With the underachieving, last-place Cowboys slipping to 1-5 and losing starting quarterback Tony Romo to a broken collarbone in their 41-35 prime-time loss to the visiting Giants on Monday night, Dallas's Wade Phillips might have just vaulted to the top spot on the list of NFL head coaches who won't be asked back in 2011.
That is, if he even makes it that long. After all, Phillips has a unique experience with the whole interim head coaching assignment, having served as one for two NFL teams -- the 1985 Saints and 2003 Falcons. While Cowboys owner Jerry Jones has repeatedly said there won't be any midseason coaching change in Dallas this year, Phillips' job security looks bleak from any vantage point. (Even the requisite website pleading with Jones to
The Cowboys entered this year having amassed more regular-season wins than any other NFC team in the past three seasons (33-15), and seemingly the entire organization talked boldly of its intention to become the first team to ever play a Super Bowl on its own home field next February.
But with the season in tatters in Dallas, the final 10 games of the year might wind up being little more than a death watch for Phillips and his four-year tenure as Cowboys head coach. Especially if Romo is sidelined for the next six to eight weeks, as expected. Just last week, following his team's loss at Minnesota, Jones himself said: "We don't have a replacement for Tony [Romo]. I know we'll go as far as Tony will take us.''
After watching backup Jon Kitna struggle Monday night against the Giants, I'm guessing even Jones didn't know how right he was (and probably wishes for once he wasn't).
But Phillips is far from alone as Halloween approaches and the 2010 season starts to take a turn for the worse in various NFL venues. Joining him on anyone's short list of coaches who are now on the hot seat are names like:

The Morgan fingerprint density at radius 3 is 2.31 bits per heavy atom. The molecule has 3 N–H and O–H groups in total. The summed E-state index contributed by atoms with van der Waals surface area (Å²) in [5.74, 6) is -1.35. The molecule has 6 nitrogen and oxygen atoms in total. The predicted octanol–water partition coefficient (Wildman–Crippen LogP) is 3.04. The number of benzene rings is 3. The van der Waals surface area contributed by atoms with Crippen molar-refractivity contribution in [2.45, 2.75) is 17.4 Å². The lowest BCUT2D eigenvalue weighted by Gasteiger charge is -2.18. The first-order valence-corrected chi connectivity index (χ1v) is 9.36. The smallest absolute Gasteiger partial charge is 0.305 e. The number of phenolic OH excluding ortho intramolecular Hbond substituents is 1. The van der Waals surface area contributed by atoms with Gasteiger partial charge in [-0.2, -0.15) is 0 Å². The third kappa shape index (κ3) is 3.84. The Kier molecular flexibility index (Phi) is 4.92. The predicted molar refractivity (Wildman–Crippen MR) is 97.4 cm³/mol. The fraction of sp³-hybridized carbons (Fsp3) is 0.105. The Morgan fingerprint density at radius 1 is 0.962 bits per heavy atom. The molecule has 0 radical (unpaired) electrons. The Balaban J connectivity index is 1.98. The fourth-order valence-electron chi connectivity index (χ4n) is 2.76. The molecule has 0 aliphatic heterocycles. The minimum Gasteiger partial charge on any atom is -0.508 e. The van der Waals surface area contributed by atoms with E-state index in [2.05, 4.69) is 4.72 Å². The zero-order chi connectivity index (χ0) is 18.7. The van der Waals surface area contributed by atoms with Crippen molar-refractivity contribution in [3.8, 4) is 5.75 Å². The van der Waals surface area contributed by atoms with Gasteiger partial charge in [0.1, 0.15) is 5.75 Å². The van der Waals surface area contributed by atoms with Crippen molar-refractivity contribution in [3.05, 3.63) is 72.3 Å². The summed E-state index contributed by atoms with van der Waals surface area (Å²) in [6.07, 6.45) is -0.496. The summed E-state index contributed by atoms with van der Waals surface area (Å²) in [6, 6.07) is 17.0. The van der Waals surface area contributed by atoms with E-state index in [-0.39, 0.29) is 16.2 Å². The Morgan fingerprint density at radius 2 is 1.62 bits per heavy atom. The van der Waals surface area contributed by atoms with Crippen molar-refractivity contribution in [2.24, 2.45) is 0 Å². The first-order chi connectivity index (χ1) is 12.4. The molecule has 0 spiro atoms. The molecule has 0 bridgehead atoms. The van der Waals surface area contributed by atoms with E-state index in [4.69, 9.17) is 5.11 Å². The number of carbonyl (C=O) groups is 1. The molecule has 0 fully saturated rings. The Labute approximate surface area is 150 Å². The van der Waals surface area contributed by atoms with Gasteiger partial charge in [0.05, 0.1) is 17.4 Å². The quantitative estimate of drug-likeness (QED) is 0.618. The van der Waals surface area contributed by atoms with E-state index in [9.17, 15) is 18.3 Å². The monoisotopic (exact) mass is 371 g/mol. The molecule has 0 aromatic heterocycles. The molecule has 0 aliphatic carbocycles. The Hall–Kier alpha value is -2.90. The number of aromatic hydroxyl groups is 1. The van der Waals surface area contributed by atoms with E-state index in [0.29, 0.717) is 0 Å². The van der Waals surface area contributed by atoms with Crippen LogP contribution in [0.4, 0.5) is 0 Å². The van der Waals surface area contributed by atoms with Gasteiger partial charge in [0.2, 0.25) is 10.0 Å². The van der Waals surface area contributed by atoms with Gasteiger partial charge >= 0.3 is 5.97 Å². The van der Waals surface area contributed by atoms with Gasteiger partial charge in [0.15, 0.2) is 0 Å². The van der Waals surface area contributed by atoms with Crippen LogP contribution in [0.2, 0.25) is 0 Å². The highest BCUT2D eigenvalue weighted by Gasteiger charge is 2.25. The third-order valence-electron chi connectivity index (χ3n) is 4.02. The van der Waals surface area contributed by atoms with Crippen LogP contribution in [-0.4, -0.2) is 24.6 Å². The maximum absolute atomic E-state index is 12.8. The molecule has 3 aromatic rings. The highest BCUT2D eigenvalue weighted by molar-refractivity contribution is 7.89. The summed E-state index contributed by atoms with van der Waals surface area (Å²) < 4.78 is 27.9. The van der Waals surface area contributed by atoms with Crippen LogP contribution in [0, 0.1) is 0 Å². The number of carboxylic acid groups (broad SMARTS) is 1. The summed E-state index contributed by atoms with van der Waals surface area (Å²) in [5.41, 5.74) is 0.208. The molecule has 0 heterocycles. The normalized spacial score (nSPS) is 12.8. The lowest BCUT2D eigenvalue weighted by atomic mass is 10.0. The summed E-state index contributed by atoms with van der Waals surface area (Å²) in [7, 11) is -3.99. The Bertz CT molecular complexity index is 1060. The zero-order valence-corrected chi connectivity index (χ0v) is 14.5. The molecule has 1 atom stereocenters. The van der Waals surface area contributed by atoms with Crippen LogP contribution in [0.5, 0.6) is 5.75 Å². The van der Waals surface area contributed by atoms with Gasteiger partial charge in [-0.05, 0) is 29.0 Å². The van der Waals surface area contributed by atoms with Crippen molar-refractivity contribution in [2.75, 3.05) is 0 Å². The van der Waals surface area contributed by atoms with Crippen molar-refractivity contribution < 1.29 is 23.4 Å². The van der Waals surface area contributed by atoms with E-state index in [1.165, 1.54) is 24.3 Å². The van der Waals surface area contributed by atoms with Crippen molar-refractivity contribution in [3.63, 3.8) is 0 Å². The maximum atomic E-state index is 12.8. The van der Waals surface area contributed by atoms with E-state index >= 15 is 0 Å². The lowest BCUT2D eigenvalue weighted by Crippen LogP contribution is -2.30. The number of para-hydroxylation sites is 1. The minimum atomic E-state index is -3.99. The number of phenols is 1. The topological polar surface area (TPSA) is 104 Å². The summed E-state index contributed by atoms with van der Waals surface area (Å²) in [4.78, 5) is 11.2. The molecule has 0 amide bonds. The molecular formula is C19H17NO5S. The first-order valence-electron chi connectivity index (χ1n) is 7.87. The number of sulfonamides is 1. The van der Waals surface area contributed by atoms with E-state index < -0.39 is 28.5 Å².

Denver's Josh McDaniels (2-5 so far in 2010)
To a slightly lesser degree, the heat is also on:
Cleveland's Eric Mangini (2-5)
Seven weeks into the regular season, there have been no NFL head coaches fired, but history indicates that's likely to change. Only three times in the past dozen seasons (1998-2009) has there not been at least one midseason coaching dismissal, and between the post-merger years of 1970-1992, only twice did the league's entire head coaching contingent make it through a season unscathed.
The last time the NFL featured no in-season coaching changes was 2006, but after the close of that year, big names like Marty Schottenheimer, Bill Parcells, Bill Cowher, Dennis Green, Nick Saban, Jim Mora and Art Shell left the league's head coaching ranks. Last year, Buffalo canned Dick Jauron nine games into the season, and in 2008, Oakland's Lane Kiffin and St. Louis's Scott Linehan were fired in Week 5, with San Francisco's Mike Nolan following them out the door in Week 8.
A few potentially meaningful caveats, however, are worth mentioning when assessing this year's hot-seat watch. Some league sources I talked to think this may be one of those rare years with no in-season coaching changes due to a confluence of factors. For starters, the league's looming labor situation has cast an air of uncertainty over the 2011 season and might deter some owners from making a coaching move in anticipation of next spring's lockout.
That sounds reasonable enough because most owners are clearly reticent to make sizable new financial commitments in light of the expiring collective bargaining agreement. But other league sources say they expect it'll be business as usual on the coaching front, with seven or eight jobs opening after the season concludes and those vacancies being filled well before a lockout would begin. With the NFL's 2011 draft coming in April, lockout or no lockout, coaching staffs and preparations for next season will have to be in place even if the offseason is atypical in most every other way.
While teams such as Dallas and San Francisco appear almost certain to hire new coaches for 2011, Phillips and Singletary might both survive until season's end because of a lack of viable interim coaching candidates on their own staff.